• Brain fog is a term people often use when they feel they are not thinking clearly.
  • Stroke can trigger problems with memory, fatigue, communication and emotions that can make it hard to think clearly.
  • There are many tips and tricks to help you with brain fog.

What is brain fog?

The term 'brain fog' can be used to describe a range of different symptoms that can make you feel like you're not thinking clearly.

This can mean experiencing:

  • Poor concentration.
  • Feeling confused.
  • Thinking slowly.
  • Fuzzy thoughts.
  • Forgetfulness.
  • Lost words.
  • Mental fatigue.
  • Feeling 'fuddled' or 'cloudy'.

Brain fog is a term that's widely used when describing issues that affect the way you think. Sometimes people affected by other medical conditions like Covid-19, multiple sclerosis, dementia, myalgic encephalomyelitis (ME) and cancer treatments also describe brain fog. It can come and go, and you will have good days and bad days.

Why do I have brain fog?

If you're experiencing brain fog, seek help from your GP, stroke nurse or pharmacist. They may be able to find out what is causing your problem.

Stroke can trigger problems with memory, thinking, mental fatigue, communication and even emotional changes. These can all be factors in why you may experience what feels like a foggy brain. Medication side-effects could also be a reason for your brain fog.


Fatigue is very common after having a stroke. Fatigue can vary from person to person, but you may feel like you lack energy or strength, and are constantly tired, physically and mentally. It can be mild or more severe. For ways to manage your fatigue, including how to pace yourself and avoid going from boom to bust visit our fatigue and tiredness webpage.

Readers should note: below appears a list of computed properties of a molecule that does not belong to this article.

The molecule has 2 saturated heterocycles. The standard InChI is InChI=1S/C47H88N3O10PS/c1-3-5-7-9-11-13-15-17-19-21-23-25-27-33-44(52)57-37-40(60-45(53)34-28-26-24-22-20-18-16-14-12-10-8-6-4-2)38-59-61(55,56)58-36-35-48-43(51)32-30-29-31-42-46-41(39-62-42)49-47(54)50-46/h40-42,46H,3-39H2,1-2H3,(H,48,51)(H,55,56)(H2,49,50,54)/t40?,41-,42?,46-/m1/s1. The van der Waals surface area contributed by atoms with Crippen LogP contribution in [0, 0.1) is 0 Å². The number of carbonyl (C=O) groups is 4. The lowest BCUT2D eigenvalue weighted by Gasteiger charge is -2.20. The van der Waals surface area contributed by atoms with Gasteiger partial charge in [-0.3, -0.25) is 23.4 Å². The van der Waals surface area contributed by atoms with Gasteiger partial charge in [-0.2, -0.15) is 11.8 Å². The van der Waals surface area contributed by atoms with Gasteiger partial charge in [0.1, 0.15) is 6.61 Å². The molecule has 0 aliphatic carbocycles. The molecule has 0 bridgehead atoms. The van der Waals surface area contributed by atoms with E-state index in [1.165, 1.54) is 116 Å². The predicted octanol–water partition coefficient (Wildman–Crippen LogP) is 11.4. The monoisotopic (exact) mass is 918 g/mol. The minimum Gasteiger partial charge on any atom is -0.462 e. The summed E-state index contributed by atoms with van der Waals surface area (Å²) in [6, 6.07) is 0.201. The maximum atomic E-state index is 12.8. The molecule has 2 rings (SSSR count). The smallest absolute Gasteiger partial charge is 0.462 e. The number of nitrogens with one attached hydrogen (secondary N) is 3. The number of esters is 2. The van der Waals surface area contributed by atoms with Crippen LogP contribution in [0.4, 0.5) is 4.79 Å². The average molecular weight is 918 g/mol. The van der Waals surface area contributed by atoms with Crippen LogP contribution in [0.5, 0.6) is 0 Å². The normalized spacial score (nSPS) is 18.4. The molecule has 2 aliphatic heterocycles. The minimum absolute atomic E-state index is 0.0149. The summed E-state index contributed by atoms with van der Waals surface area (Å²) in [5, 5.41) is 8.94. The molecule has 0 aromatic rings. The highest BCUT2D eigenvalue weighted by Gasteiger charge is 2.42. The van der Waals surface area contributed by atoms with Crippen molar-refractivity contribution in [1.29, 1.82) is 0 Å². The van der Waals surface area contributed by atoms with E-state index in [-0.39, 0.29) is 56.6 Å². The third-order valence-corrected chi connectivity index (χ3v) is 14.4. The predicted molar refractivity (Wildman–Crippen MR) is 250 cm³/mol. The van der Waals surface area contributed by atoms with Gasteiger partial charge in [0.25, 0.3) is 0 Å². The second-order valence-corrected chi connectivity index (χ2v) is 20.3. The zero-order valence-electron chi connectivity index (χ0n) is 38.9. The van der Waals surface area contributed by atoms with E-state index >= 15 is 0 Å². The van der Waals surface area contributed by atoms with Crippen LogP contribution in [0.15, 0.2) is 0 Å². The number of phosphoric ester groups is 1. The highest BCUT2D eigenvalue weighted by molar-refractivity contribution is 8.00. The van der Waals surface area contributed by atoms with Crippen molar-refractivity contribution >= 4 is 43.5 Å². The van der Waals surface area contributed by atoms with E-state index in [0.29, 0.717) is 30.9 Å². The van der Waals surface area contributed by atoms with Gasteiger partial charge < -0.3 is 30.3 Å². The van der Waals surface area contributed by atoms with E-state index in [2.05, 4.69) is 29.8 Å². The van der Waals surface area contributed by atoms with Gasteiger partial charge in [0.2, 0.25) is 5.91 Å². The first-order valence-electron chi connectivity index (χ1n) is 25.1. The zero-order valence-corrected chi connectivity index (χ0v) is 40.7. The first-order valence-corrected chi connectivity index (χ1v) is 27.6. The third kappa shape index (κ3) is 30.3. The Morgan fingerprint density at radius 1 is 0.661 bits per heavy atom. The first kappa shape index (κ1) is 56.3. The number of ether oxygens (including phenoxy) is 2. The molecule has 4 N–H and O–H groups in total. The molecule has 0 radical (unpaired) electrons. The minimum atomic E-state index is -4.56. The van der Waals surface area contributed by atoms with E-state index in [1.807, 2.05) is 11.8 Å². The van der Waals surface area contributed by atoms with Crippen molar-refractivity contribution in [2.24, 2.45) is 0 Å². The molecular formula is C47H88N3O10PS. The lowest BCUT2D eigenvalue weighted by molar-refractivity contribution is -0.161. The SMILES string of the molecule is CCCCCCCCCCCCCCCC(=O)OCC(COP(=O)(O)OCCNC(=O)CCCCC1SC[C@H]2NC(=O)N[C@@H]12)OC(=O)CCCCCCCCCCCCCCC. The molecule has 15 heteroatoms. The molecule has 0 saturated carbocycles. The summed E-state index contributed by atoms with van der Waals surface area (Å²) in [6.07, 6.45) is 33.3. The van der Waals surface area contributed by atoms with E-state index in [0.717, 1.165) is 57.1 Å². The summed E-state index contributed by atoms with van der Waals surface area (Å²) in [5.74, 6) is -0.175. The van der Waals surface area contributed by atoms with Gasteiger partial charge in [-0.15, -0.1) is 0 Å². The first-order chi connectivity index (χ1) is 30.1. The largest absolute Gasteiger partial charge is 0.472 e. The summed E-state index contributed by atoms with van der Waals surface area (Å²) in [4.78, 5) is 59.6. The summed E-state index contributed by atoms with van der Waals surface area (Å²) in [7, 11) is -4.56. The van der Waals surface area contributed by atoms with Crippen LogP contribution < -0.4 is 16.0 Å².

Different parts of your brain control different activities. If one of the parts of your brain that controls cognition is damaged by a stroke, then this can affect your ability to do certain things.

There are several types of cognitive problems:

You can find out more about cognitive problems on our problems with memory and thinking webpage.

Communication problems

About one-third of stroke survivors have problems with speaking, reading, writing and understanding what other people say to them. Read more about this on our communication problems page.

Emotional changes

Low mood and anxiety can be very common after stroke, which can make you feel like you can't take in everything that's going on. Take a look at our emotional changes webpage on how it can affect your mindset and thinking.

It can be difficult to know how to help someone with their emotions after a stroke. You can find a range of helpful tips for family and friends that might help.


Some medication can cause side effects like tiredness. The effect of each medication varies between individuals. Your GP or pharmacist can help you understand the pros and cons of any treatment you need, and may be able to help if your medication is causing your brain fog.

What can I do about brain fog?

There are many tips and tricks to help you with memory and thinking problems including writing things down, using prompts, using reminders, keeping things in the same place, recording messages for yourself on your phone and planning your day.

You can find out more on what you can do on our memory problems webpage.

For some simple steps you can take to help manage your fatigue, go to our managing post-stroke fatigue section.

Being more active is known to help with your emotional and physical wellbeing, including fatigue. For inspiration on how to do this go to our getting moving after a stroke webpage.

Take a look at our communication problems webpage to find out more about treatments and practical tips which can help.

If you want to read up on what you can do if you are feeling low visit our emotional changes webpage.

If you are interested in talking to other stroke survivors, or reading other stroke survivors' experience, visit our online forum. You can also visit our support in your area page to find any local and online support groups.